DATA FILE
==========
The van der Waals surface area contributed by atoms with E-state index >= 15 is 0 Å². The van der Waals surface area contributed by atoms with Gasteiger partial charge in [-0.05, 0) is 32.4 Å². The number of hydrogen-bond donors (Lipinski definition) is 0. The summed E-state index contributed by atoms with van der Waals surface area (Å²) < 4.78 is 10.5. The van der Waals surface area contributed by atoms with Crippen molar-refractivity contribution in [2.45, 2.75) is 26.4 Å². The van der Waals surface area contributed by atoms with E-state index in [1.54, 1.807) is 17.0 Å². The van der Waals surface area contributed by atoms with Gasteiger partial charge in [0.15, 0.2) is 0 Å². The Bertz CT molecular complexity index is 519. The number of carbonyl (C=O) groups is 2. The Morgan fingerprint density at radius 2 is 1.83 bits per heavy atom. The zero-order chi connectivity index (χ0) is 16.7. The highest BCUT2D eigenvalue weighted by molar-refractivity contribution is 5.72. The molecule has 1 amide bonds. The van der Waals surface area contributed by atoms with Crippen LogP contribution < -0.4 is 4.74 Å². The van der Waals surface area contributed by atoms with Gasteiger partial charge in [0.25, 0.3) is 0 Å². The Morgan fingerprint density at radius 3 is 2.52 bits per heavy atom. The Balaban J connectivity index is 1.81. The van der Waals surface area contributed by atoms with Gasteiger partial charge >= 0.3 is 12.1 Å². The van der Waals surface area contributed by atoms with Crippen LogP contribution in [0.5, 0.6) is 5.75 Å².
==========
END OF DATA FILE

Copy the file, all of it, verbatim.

The van der Waals surface area contributed by atoms with E-state index >= 15 is 0 Å². The van der Waals surface area contributed by atoms with Gasteiger partial charge in [-0.05, 0) is 32.4 Å². The number of hydrogen-bond donors (Lipinski definition) is 0. The summed E-state index contributed by atoms with van der Waals surface area (Å²) < 4.78 is 10.5. The van der Waals surface area contributed by atoms with Crippen molar-refractivity contribution in [2.45, 2.75) is 26.4 Å². The van der Waals surface area contributed by atoms with E-state index in [1.54, 1.807) is 17.0 Å². The van der Waals surface area contributed by atoms with Gasteiger partial charge in [0.15, 0.2) is 0 Å². The Bertz CT molecular complexity index is 519. The number of carbonyl (C=O) groups is 2. The Morgan fingerprint density at radius 2 is 1.83 bits per heavy atom. The zero-order chi connectivity index (χ0) is 16.7. The highest BCUT2D eigenvalue weighted by molar-refractivity contribution is 5.72. The molecule has 1 amide bonds. The van der Waals surface area contributed by atoms with Crippen LogP contribution < -0.4 is 4.74 Å². The van der Waals surface area contributed by atoms with Gasteiger partial charge in [0.25, 0.3) is 0 Å². The Morgan fingerprint density at radius 3 is 2.52 bits per heavy atom. The Balaban J connectivity index is 1.81. The van der Waals surface area contributed by atoms with Gasteiger partial charge >= 0.3 is 12.1 Å². The van der Waals surface area contributed by atoms with Crippen LogP contribution in [0.5, 0.6) is 5.75 Å².